Training Children

by Mary Jo Campbell Cambridge on February 15th, 2016

The key to your child's physical health is striking a balance between participation and prevention.  Many children participate in sports and are not equipped physically for the rigors of daily participation. Some of these situations are made more difficult by pairing athletes based on their chronological age (in years) rather than their biological age,(actual size and stage of development.)   In middle school, it is not uncommon to see two athletes on the same team who are vastly different in their biological make-up.  Yet, due to age group pairings, they find themselves on the same team and at times competing against each other.  Obviously, this is a recipe for disaster.  

Puberty is the great equalizer when the late bloomer catches up to his precocious teammates and opponents.  However, prior to puberty and the onset of hormones like testosterone and estrogen, strength gains are mainly due to neurological adaptations. Simply put, before puberty, the central nervous system is the engine that controls strength and movement patterns.  With the proper frequency and quality of movement, those patterns are improved. The CNS becomes very efficient and performance improves. It does not cause an increase in actual muscle size, that does not happen without testosterone, so in the absence of hormones, these changes are very hard to maintain. "If you don't use it, you lose it." Prevention is a difficult task for children who practice daily and must balance the rigors of school and sport at a young age.  Frequency is a vital part of the equation. For children, it is recommended that they participate in strength & conditioning at least 2 times a week to prevent injury.

Do we train children like we train adults? The simple answer is NO! They certainly can perform many of the same multi-joint movements that incorporate balance, stabilization, and core strength, however, all should be done with body weight, dowels or very light dumbbells. Although they are young, there is a vital window of opportunity to learn power and speed movements. It is much easier to teach and learn coordination of movement prior to puberty than after, but again, all must be taught with little or no resistance.

Another factor to consider when discussing the load and intensity of workouts for children is their stage in development. Prior to puberty, the ends of their long bones (growth plates) remain ‘open’, allowing for further growth, making them vulnerable to injury. These plates ‘close’ soon after puberty and become stronger with time.  It is at these sites on the long bones that the very strong muscle and tendon units attach. During growth spurts, the muscle-tendon unit becomes taut and inflexible.  With the right mechanism, it can be pulled from the much weaker bone, causing an avulsion or even a fracture to the growth plate itself.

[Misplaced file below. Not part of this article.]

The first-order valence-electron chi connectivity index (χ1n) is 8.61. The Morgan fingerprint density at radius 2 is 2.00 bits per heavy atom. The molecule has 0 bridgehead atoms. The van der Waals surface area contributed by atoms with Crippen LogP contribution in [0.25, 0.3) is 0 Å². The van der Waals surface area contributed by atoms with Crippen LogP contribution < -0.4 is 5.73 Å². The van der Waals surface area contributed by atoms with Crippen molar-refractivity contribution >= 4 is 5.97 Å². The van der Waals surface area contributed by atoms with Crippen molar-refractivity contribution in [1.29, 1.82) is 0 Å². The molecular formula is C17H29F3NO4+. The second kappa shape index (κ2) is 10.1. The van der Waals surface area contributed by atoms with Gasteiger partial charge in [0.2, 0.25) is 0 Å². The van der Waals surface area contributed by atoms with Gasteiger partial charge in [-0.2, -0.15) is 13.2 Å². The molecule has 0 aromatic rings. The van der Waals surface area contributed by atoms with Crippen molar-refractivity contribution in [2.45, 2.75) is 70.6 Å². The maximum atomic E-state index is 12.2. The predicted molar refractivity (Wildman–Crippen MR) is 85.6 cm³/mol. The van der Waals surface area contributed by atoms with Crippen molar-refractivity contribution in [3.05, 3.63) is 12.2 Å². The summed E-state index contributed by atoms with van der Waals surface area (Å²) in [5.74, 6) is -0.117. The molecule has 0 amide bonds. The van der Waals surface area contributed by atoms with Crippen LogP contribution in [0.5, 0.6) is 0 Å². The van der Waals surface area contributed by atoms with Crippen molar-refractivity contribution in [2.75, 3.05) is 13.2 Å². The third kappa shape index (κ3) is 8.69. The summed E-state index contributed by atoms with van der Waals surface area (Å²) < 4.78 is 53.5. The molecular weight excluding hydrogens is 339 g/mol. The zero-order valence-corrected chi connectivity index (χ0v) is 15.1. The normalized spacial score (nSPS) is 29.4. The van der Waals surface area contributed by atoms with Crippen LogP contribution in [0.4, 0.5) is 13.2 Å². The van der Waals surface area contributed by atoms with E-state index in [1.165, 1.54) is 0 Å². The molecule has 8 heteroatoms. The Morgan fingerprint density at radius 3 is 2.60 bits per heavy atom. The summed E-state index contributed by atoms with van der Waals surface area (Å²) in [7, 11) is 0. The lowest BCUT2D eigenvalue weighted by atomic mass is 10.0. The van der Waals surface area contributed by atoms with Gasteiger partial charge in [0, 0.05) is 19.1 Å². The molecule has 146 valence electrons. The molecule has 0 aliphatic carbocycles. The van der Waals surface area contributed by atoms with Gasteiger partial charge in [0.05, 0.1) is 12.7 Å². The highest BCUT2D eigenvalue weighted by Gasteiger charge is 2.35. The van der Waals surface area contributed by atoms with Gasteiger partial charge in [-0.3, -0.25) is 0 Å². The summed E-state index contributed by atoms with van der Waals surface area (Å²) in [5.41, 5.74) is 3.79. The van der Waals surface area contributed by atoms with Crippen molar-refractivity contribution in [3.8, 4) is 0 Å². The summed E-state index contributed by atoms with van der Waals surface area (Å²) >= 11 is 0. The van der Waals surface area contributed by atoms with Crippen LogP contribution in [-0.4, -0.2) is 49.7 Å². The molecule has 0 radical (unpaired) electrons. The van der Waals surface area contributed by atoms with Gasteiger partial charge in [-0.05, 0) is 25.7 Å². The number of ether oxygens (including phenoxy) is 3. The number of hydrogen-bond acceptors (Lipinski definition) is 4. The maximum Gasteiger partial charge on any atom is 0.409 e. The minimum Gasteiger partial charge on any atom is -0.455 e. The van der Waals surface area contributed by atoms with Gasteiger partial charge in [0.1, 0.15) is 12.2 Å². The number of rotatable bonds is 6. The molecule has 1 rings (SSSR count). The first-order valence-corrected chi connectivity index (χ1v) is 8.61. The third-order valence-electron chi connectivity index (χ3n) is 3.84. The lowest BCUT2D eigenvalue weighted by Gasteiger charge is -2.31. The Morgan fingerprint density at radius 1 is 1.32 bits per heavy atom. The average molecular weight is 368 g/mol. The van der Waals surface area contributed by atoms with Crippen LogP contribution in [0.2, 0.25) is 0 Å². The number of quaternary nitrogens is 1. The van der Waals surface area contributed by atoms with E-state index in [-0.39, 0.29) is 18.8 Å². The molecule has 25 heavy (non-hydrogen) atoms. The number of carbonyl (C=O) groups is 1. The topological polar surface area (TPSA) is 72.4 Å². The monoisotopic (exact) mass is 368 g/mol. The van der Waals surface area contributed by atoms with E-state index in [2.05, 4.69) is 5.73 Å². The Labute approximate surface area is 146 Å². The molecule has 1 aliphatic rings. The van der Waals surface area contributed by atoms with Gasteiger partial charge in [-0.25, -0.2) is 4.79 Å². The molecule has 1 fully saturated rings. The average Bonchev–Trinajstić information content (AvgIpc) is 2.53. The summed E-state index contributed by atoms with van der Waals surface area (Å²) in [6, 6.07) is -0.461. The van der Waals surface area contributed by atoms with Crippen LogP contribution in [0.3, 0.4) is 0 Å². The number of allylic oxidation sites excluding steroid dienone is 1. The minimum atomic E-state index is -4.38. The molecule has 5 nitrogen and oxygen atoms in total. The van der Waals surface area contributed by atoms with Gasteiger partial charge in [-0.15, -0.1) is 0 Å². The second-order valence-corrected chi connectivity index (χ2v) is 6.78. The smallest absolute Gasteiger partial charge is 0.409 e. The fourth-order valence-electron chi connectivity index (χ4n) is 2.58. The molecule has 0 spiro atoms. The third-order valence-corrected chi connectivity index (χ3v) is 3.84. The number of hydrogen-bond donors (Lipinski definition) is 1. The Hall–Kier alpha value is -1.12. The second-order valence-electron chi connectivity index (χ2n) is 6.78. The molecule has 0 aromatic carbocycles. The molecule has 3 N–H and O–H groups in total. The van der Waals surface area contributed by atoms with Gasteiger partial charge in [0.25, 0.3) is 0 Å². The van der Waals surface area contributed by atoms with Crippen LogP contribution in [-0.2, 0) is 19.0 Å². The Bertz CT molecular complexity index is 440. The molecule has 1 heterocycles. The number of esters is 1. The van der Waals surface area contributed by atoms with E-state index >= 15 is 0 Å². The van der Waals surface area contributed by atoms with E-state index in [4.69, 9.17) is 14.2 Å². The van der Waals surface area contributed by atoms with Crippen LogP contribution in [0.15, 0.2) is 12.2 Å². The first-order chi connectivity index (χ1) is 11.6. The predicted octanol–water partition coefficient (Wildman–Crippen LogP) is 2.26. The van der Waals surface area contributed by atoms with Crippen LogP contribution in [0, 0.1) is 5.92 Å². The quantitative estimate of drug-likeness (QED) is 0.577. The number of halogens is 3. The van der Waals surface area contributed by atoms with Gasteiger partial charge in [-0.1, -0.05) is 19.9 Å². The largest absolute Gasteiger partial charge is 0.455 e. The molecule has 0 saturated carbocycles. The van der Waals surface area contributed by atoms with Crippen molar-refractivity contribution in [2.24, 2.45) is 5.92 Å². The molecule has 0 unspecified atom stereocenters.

The best way for children to develop properly is to play, to participate in multiple sports that offer a variety of movements and skills. I will discuss further, in a later post, the value of multi-sport participation.   As with adults, sedentary behavior and ‘screen time’ have led to muscle imbalances and under-developed posterior muscles of the body. If your child displays any characteristics that would lead to injuries, such as a ‘winging scapula’ (weak muscles in the upper back causing the scapula to stand up rather than lie flat to the body)or a ‘wide Q-angle’, (the angle from the hip to the outside of their knee- more common in girls due to larger hip circumferences) you should consult with a Certified Strength and Conditioning Coach who has experience working with children. Not all ‘personal trainers’ have the knowledge, skill and experience necessary for the job and can actually cause more harm than good. Don’t be afraid to ask the question and advocate for your child. As always, feel free to send questions to Finish Strong!

Posted in Growth and Development, Kids and Fitness    Tagged with fitness for kids, puberty, growth and fitness, strength training, fitness, injury prevention


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